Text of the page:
Voice and the use of adverbs
Question: New writers are always being told that adverbs are bad. That the use of adverbs indicates lazy writing, never adds anything to a sentence, and can get an otherwise good manuscript rejected by literary agents. But agents always stress the importance of having a strong voice to getting your book published, particularly if it's in first-person and the character telling your story has to stand out; and I was wondering, what if your viewpoint character uses a lot of adverbs? For instance, I'm writing a YA novel with a teenage girl as the narrator and while I wouldn't say she uses an abnormal amount of adverbs, her thoughts contain an amount realistic for a teenage girl, which is more than the amount recommended for a writer to use. So I want to know if the rules they give you regarding adverbs for writing a novel in general change at all when you're specifically writing a YA novel with a first-person narrator, outside of dialogue of course, which I know can pretty much contain anything if it happens to be true to the characters speaking it. Oh, and it would also be nice to know how much slang, profanity, and pop culture references are acceptable.Answer:
To appeal to agents and editors, your primary concern is to create a unique, appealing, and authentic voice. The pros tend to reject a manuscript after having read less than one page if it doesn't have a voice that grabs them. When that happens, they will never see how well how well you bring the plot to a satisfactory conclusion, or how profound your thematic message is, etc.
Voice and style are the only things you can really give them on the first page to convince them to keep reading.
Of course, to sound authentic, your voice must be appropriate to the character. Nonetheless, good narrative voices or main characters tend to be exceptional story tellers. For instance, how many intellectually challenged people could tell a story as poetically and clearly as Forest Gump? How many uneducated children could narrate as well as Huckleberry Finn?
It's a fine balance, making your main character an exceptional story teller, and yet still keeping her voice authentic and in keeping with her age, background, and other traits.
the rule about adverbs, I believe every rule that says something like "Never do X" should end with the phrase "unless the writing is better if you do."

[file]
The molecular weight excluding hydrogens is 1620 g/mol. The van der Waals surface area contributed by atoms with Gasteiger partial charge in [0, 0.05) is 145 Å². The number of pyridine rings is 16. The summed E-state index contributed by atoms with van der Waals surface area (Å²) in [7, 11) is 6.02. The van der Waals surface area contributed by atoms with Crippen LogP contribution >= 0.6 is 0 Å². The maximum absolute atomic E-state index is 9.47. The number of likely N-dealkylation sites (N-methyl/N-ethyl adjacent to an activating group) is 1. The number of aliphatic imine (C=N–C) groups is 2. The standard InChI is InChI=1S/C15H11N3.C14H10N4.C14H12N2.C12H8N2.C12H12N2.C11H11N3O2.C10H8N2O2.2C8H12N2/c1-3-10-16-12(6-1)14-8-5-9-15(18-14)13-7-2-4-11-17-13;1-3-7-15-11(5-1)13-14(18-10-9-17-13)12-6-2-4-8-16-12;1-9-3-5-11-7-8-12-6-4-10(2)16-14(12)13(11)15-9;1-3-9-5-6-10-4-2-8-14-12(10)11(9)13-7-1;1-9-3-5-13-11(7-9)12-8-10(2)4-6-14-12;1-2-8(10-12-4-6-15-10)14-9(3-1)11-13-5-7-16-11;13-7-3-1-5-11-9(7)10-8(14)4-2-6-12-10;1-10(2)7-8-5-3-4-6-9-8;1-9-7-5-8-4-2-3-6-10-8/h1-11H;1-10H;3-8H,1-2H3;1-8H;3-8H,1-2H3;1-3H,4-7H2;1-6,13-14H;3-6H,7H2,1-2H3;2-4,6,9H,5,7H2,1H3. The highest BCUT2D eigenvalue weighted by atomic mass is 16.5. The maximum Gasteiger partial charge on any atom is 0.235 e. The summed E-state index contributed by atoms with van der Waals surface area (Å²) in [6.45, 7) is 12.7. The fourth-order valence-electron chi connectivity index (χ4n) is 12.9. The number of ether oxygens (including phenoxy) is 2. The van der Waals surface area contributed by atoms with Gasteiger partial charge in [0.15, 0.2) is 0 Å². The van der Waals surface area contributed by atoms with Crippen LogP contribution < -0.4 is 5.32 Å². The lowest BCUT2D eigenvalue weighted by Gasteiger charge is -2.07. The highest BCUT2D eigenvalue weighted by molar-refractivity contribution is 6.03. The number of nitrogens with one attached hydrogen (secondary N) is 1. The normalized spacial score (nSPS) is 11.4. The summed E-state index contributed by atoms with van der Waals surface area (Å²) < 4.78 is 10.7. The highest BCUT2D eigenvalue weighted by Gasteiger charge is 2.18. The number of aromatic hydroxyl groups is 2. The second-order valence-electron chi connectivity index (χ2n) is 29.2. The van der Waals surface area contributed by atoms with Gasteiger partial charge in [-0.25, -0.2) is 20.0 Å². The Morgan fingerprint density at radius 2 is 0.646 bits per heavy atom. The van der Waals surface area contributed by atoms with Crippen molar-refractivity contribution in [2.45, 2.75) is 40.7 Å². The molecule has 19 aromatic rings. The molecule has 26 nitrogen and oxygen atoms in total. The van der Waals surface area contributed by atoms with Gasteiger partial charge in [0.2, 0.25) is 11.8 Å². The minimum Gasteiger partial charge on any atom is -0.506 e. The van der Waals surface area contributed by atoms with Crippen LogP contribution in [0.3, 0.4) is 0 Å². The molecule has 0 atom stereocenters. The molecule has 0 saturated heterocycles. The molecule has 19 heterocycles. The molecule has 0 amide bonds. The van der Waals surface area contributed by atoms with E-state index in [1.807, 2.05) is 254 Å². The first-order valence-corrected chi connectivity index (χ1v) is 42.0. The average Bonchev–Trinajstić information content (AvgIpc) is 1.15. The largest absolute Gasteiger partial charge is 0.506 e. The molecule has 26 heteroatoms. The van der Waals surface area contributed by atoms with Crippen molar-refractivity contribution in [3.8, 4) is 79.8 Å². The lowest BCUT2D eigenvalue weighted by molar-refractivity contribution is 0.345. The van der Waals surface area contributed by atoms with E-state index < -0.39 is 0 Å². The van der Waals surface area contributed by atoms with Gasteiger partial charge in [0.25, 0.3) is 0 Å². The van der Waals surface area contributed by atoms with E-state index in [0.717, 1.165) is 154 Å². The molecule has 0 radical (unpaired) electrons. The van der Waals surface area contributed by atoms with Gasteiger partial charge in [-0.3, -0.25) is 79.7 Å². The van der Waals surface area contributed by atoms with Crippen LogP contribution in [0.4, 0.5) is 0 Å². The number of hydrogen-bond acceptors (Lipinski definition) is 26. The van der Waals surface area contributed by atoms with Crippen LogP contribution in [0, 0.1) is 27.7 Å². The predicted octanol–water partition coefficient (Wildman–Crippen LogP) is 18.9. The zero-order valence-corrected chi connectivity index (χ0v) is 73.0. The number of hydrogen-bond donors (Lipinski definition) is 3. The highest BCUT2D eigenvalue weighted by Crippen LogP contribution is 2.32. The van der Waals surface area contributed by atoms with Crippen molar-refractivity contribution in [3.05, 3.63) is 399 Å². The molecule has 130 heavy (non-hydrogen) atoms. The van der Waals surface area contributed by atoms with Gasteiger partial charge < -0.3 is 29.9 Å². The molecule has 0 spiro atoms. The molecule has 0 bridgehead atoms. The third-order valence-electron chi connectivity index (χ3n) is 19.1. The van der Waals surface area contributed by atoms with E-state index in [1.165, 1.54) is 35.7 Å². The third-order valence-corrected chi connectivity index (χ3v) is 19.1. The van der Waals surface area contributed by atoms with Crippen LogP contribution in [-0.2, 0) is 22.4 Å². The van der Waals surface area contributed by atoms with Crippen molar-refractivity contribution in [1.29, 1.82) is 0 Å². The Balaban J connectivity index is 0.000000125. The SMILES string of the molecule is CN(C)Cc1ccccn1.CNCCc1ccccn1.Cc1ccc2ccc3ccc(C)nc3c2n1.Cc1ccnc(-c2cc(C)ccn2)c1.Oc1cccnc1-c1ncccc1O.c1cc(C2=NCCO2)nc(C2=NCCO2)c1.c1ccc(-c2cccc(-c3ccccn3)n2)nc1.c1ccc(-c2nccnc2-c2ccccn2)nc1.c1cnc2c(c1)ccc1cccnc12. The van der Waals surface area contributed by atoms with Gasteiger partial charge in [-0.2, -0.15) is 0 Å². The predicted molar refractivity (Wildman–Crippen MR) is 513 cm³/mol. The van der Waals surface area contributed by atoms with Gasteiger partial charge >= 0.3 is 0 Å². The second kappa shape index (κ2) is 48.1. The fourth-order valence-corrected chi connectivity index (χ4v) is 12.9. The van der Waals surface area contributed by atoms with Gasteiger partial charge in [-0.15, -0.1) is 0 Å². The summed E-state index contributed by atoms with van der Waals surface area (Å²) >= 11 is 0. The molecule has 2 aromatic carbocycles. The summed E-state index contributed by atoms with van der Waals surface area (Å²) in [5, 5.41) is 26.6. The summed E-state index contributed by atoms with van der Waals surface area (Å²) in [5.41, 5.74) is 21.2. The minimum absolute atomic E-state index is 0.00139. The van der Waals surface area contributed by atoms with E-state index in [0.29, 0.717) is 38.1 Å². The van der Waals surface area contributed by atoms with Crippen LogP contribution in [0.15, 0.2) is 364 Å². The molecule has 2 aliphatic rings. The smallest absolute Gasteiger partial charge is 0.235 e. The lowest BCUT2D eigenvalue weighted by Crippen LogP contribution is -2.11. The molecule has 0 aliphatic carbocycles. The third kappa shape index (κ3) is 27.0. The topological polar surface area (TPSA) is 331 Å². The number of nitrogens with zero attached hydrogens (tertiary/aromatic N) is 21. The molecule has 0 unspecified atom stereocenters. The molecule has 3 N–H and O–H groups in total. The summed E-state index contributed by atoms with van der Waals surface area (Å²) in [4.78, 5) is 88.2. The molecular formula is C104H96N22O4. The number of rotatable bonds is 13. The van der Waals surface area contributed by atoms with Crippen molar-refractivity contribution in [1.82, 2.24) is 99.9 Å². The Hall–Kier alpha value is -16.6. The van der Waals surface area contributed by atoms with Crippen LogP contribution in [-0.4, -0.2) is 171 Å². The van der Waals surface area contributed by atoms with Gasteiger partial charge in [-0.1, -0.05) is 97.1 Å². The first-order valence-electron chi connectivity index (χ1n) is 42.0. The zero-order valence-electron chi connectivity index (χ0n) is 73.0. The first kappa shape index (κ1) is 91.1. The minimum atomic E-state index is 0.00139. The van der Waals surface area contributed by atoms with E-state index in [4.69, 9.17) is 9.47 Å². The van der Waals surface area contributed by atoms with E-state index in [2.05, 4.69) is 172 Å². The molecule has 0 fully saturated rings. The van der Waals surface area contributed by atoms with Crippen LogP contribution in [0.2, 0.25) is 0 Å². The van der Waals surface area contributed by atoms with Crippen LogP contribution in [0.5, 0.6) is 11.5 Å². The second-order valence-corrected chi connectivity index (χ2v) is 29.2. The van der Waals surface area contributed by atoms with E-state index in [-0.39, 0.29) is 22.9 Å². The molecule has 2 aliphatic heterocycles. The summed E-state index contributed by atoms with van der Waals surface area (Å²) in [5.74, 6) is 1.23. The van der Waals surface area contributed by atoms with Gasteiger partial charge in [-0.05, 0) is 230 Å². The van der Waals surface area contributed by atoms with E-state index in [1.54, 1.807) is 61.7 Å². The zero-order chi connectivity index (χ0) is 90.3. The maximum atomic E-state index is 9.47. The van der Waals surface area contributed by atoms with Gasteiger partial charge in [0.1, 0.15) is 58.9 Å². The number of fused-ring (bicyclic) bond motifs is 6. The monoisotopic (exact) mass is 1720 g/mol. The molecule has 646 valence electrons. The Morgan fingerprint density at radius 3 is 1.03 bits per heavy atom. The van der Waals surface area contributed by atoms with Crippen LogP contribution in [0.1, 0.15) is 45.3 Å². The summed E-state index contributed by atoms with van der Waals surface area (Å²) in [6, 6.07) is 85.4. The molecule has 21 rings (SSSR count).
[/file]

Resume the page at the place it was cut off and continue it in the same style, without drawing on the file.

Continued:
If it makes your character sound more authentic to use a few adverbs, then do it. But make sure the advantages outweigh the disadvantages.
I suggest you first try taking the adverbs out and seeing if the voice is stronger or weaker. You may find that your prose becomes stronger with only a minimum of adverbs--enough to capture the essence of that teenage voice without becoming a distraction in themselves.
You can sometimes go too far in trying to make your character talk like a teenager--to the point where the slang and idiom are distracting and detrimental to the story telling. Remember that idiom requires the reader to work harder to decipher it. So the effort must be worthwhile.
Incidentally, all this is true about dialogue as well. Good dialogue never duplicates the way people actually speak. Real speech is full of pointless, boring verbiage.
Good dialogue is much leaner. It gives the essence of real speech, but with all the boring parts omitted. You have to say as much as possible in as few words as possible. You have to give the characters their unique voices, but not make the reader work too hard to decipher them.
Regarding profanity, what you can get away with depends where you want to sell books. In Canada and the UK, for example, publishers know that most teenagers swear and that even those teens who don't swear will have heard every profane expression on the playground before they get to high school. Publishers in these countries recognize that a few four-letter words make the characters more authentic.
In other places, such as the southern US, a lot of people still believe it is their duty to protect young people from hearing certain words (as if that were possible). Many schools and libraries will not buy books with "mature language" because they fear parental complaints.
Of course, it also depends a little on what type of book you're writing. YA literary fiction can get away with more authentic language, because authenticity matters more in literary fiction. YA genre fiction may face tougher rules because authenticity is perhaps less emphasized.